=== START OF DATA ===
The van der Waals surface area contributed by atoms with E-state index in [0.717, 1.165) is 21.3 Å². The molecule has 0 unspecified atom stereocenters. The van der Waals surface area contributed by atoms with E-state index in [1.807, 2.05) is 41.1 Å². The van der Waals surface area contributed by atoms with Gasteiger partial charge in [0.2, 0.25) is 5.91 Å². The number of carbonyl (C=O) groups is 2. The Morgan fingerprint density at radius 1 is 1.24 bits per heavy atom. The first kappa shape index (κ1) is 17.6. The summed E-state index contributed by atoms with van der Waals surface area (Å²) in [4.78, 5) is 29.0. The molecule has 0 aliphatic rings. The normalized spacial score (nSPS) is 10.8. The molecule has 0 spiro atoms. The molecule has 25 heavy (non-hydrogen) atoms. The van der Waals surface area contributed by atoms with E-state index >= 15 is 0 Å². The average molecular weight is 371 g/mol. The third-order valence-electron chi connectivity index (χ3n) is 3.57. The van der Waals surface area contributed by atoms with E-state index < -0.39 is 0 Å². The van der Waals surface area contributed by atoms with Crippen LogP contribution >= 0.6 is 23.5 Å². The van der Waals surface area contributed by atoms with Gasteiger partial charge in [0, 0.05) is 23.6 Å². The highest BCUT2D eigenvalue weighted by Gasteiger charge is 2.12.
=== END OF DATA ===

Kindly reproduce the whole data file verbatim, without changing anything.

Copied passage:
The van der Waals surface area contributed by atoms with E-state index in [0.717, 1.165) is 21.3 Å². The molecule has 0 unspecified atom stereocenters. The van der Waals surface area contributed by atoms with E-state index in [1.807, 2.05) is 41.1 Å². The van der Waals surface area contributed by atoms with Gasteiger partial charge in [0.2, 0.25) is 5.91 Å². The number of carbonyl (C=O) groups is 2. The Morgan fingerprint density at radius 1 is 1.24 bits per heavy atom. The first kappa shape index (κ1) is 17.6. The summed E-state index contributed by atoms with van der Waals surface area (Å²) in [4.78, 5) is 29.0. The molecule has 0 aliphatic rings. The normalized spacial score (nSPS) is 10.8. The molecule has 0 spiro atoms. The molecule has 25 heavy (non-hydrogen) atoms. The van der Waals surface area contributed by atoms with E-state index >= 15 is 0 Å². The average molecular weight is 371 g/mol. The third-order valence-electron chi connectivity index (χ3n) is 3.57. The van der Waals surface area contributed by atoms with E-state index < -0.39 is 0 Å². The van der Waals surface area contributed by atoms with Crippen LogP contribution >= 0.6 is 23.5 Å². The van der Waals surface area contributed by atoms with Gasteiger partial charge in [0, 0.05) is 23.6 Å². The highest BCUT2D eigenvalue weighted by Gasteiger charge is 2.12.